Do you remember RIN-sanity? That was when the Renewable Identification Number (RIN) credits markets went crazy as the poorly thought out rule to encourage more renewable fuel to what was then a tight gasoline market caused crazy moves and outright market panic! Well, RIN-Sanity was back yesterday as a report by Bloomberg News, that was later denied by the Whitehouse, caused insane moves in RINs and other markets.
Crude oil prices, ethanol prices, bean oil and grain prices went on a wild ride on reports that President Donald Trump was going to issue an executive order raising the amount of ethanol and biofuel credits for all refiners, thereby reducing the amounts of RIN credits that small refiners would have to buy. This is what many small refiners wanted as the broken RIN market has caused small refiners to almost be driven out of business.
The standards, which were enacted back in the days of the George W. Bush administration, were written at a time when gasoline supply was tight and the world was still freaking out about peak oil. The speculation about the change was driven by a Bloomberg article that said the head of the Renewable Fuels Administration, Bob Dinneen, and billionaire investor Carl Icahn, had been told by a member of Trump's administration that Trump intended to sign an executive order shifting the point of obligation for blending biofuels away from refiners. That was later denied by the Whitehouse, but not before it caused a break in crude futures and a big run-up in grain and ethanol futures.
Bloomberg News started the RIN-Sanity when they reported that, “Billionaire investor Carl Icahn and the leading U.S. biofuel trade group provided a deal to the Trump administration for revamping the Renewable Fuel Standard that would give both parties a long-sought change to the regulation, per people familiar with the agreement.” The Head of the Renewable Fuels Administration, Bob Dinneen, said he had been told by a member of President Donald Trump's administration that Trump intended to sign an executive order shifting the point of obligation for blending biofuels away from refiners. Icahn owns a small refiner, CRV Energy, that wants to, “shift the burden for complying with the biofuel quotas from refiners to fuel blenders” thereby allowing the ones that put the additives into the reformulated blending stock to be accountable because small refiners who have been forced to by RIN credits at exorbitant prices put them at the mercy of larger refiners that have extra credits.
The problem is the story was not as true as much as Carl Icahn hoped it was. In fact, it may take an act of Congress and not an executive order to change the mandate that is in the hands of the EPA. Reuters reported the White House denial that said there was no executive order on ethanol in the works. When the denial came through, oil and gasoline futures came back and RIN credits that plunged, rebounded. Still, for grains the news may have helped put in a seasonal bottom for the complex and RBOB futures should bottom as well as we get geared up for another record driving season.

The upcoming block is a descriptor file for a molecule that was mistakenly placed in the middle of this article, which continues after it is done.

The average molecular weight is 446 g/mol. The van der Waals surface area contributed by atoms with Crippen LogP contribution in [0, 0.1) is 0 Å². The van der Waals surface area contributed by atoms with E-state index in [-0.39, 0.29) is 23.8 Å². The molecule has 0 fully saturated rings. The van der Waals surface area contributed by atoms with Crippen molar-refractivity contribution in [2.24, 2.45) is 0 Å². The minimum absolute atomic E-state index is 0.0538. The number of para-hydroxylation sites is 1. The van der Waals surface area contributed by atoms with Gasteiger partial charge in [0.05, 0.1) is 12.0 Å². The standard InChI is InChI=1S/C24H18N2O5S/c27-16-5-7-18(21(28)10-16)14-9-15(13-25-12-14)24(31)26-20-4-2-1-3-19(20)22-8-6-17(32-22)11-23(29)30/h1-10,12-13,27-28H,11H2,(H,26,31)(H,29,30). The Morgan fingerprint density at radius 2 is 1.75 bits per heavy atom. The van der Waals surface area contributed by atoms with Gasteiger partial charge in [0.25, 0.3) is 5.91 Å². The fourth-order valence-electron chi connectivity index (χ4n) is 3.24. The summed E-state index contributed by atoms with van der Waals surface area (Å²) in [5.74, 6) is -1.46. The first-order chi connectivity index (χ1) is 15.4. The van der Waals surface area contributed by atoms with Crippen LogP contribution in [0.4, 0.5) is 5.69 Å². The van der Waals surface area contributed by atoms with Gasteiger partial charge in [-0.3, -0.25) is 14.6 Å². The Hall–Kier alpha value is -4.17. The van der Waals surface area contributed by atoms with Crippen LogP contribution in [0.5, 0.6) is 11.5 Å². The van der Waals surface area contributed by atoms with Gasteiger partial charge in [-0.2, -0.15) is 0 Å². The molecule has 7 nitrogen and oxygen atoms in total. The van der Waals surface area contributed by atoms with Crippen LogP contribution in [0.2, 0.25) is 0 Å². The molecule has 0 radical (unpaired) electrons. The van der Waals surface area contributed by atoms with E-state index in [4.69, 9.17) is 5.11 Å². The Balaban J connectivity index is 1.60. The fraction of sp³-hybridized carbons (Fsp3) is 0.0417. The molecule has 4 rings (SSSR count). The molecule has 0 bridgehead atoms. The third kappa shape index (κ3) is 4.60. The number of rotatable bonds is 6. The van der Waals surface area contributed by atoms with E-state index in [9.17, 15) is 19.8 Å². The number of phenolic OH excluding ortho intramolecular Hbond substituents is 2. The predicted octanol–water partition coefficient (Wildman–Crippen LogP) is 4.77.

In fact, it was confirmed yesterday that U.S. demand for gasoline hit record levels last year, averaging 9.326 million barrels per day, surpassing 2007 levels, according the Energy Information Administration. The EIA said that U.S. drivers drove a record 3.22 trillion miles on U.S. roads last year, a 2.8% rise from 2015 and the fifth consecutive year of year-over-year increases. U.S. gasoline demand was up 1.8% to 9.3 million barrels per day in December versus last year. Total oil demand in December was up 1.9% to 19.98 million bpd, EIA data showed. Total oil demand was at its highest level last year since 2007, EIA data showed.
Some are looking for a drop off in demand due to recent weak figures but last year we saw a dip in demand for this time of year, but demand overall came back like a vengeance. With consumer confidence soaring, we should see a major rebound in gas demand in the coming weeks.
Today, we will get the EIA report on weekly supply. The American Petroleum Institute reported a slightly bearish 2.5-million-barrel increase over all and a 544,00-barrel increase in Cushing, Okla. Still, the product side of the market was supportive with a slightly friendly 1.84-million-barrel increase in gasoline and an outright bullish 3.73-million-barrel drop.
Still, what the traders will be focusing on more than overall numbers will be U.S. oil exports that should hit another record this week and U.S. oil production that finally hit 9 million barrels a day last week but still lags last year’s production rate. We will also look at U.S. oil imports to see if we see a drop from OPEC again this week. OPEC compliance is at 94%! It is not about where inventories are right now but where the market thinks they will be when refiners come out of maintenance.
Natural gas prices are trying to bottom as nuke plants are expected to go into heavy maintenance. Warm temps are offsetting the fact that U.S. production gains may be lost but the market is having a hard time caring as record warmth is making the underlying structural shortage.